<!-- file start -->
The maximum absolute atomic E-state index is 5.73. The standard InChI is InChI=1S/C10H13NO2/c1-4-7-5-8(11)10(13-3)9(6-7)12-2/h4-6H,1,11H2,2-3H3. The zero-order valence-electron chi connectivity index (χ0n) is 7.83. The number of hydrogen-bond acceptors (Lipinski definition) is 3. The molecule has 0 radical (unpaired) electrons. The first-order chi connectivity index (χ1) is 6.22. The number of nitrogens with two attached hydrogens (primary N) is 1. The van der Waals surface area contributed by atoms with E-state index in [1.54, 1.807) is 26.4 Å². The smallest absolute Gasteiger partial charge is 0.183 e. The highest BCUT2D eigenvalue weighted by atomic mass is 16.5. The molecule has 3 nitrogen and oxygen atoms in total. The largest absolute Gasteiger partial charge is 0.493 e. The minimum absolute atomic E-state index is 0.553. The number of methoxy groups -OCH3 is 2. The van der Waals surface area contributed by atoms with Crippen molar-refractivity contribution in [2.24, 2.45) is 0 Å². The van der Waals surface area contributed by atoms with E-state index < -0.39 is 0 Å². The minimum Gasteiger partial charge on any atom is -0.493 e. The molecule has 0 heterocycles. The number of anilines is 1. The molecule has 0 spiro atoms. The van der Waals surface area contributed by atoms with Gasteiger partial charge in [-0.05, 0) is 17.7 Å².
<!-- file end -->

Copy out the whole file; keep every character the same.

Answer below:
The maximum absolute atomic E-state index is 5.73. The standard InChI is InChI=1S/C10H13NO2/c1-4-7-5-8(11)10(13-3)9(6-7)12-2/h4-6H,1,11H2,2-3H3. The zero-order valence-electron chi connectivity index (χ0n) is 7.83. The number of hydrogen-bond acceptors (Lipinski definition) is 3. The molecule has 0 radical (unpaired) electrons. The first-order chi connectivity index (χ1) is 6.22. The number of nitrogens with two attached hydrogens (primary N) is 1. The van der Waals surface area contributed by atoms with E-state index in [1.54, 1.807) is 26.4 Å². The smallest absolute Gasteiger partial charge is 0.183 e. The highest BCUT2D eigenvalue weighted by atomic mass is 16.5. The molecule has 3 nitrogen and oxygen atoms in total. The largest absolute Gasteiger partial charge is 0.493 e. The minimum absolute atomic E-state index is 0.553. The number of methoxy groups -OCH3 is 2. The van der Waals surface area contributed by atoms with Crippen molar-refractivity contribution in [2.24, 2.45) is 0 Å². The van der Waals surface area contributed by atoms with E-state index < -0.39 is 0 Å². The minimum Gasteiger partial charge on any atom is -0.493 e. The molecule has 0 heterocycles. The number of anilines is 1. The molecule has 0 spiro atoms. The van der Waals surface area contributed by atoms with Gasteiger partial charge in [-0.05, 0) is 17.7 Å².